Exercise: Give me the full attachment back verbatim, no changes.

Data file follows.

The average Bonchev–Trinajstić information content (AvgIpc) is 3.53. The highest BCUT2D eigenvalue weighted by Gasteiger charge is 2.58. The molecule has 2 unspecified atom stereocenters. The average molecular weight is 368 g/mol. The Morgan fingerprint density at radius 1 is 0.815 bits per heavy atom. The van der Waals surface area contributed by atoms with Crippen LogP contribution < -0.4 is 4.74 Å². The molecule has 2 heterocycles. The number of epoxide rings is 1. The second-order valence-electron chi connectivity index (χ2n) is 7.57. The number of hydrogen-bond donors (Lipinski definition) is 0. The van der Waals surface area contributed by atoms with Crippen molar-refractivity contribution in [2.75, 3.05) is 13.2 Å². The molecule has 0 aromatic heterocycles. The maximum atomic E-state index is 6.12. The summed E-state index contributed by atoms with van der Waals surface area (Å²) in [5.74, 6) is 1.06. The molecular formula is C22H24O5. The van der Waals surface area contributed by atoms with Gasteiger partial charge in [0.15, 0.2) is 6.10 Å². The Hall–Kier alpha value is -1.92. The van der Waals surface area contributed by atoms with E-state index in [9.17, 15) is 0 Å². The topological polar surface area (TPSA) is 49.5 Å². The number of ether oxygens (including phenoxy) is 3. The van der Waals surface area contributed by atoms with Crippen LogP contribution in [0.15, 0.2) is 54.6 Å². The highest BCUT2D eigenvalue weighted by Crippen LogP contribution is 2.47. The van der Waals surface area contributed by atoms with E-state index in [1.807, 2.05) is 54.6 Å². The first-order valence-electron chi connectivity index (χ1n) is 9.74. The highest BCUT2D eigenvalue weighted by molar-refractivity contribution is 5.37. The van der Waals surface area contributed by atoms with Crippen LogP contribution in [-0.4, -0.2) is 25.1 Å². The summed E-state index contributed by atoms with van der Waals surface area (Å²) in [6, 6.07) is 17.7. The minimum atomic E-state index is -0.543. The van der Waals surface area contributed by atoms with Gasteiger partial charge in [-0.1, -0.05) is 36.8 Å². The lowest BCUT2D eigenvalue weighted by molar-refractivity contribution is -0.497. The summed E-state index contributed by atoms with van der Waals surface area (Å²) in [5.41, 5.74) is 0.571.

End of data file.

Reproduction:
The average Bonchev–Trinajstić information content (AvgIpc) is 3.53. The highest BCUT2D eigenvalue weighted by Gasteiger charge is 2.58. The molecule has 2 unspecified atom stereocenters. The average molecular weight is 368 g/mol. The Morgan fingerprint density at radius 1 is 0.815 bits per heavy atom. The van der Waals surface area contributed by atoms with Crippen LogP contribution < -0.4 is 4.74 Å². The molecule has 2 heterocycles. The number of epoxide rings is 1. The second-order valence-electron chi connectivity index (χ2n) is 7.57. The number of hydrogen-bond donors (Lipinski definition) is 0. The van der Waals surface area contributed by atoms with Crippen molar-refractivity contribution in [2.75, 3.05) is 13.2 Å². The molecule has 0 aromatic heterocycles. The maximum atomic E-state index is 6.12. The summed E-state index contributed by atoms with van der Waals surface area (Å²) in [5.74, 6) is 1.06. The molecular formula is C22H24O5. The van der Waals surface area contributed by atoms with Gasteiger partial charge in [0.15, 0.2) is 6.10 Å². The Hall–Kier alpha value is -1.92. The van der Waals surface area contributed by atoms with E-state index in [9.17, 15) is 0 Å². The topological polar surface area (TPSA) is 49.5 Å². The number of ether oxygens (including phenoxy) is 3. The van der Waals surface area contributed by atoms with Crippen LogP contribution in [0.15, 0.2) is 54.6 Å². The highest BCUT2D eigenvalue weighted by Crippen LogP contribution is 2.47. The van der Waals surface area contributed by atoms with E-state index in [1.807, 2.05) is 54.6 Å². The first-order valence-electron chi connectivity index (χ1n) is 9.74. The highest BCUT2D eigenvalue weighted by molar-refractivity contribution is 5.37. The van der Waals surface area contributed by atoms with Crippen LogP contribution in [-0.4, -0.2) is 25.1 Å². The summed E-state index contributed by atoms with van der Waals surface area (Å²) in [6, 6.07) is 17.7. The minimum atomic E-state index is -0.543. The van der Waals surface area contributed by atoms with Gasteiger partial charge in [-0.1, -0.05) is 36.8 Å². The lowest BCUT2D eigenvalue weighted by molar-refractivity contribution is -0.497. The summed E-state index contributed by atoms with van der Waals surface area (Å²) in [5.41, 5.74) is 0.571.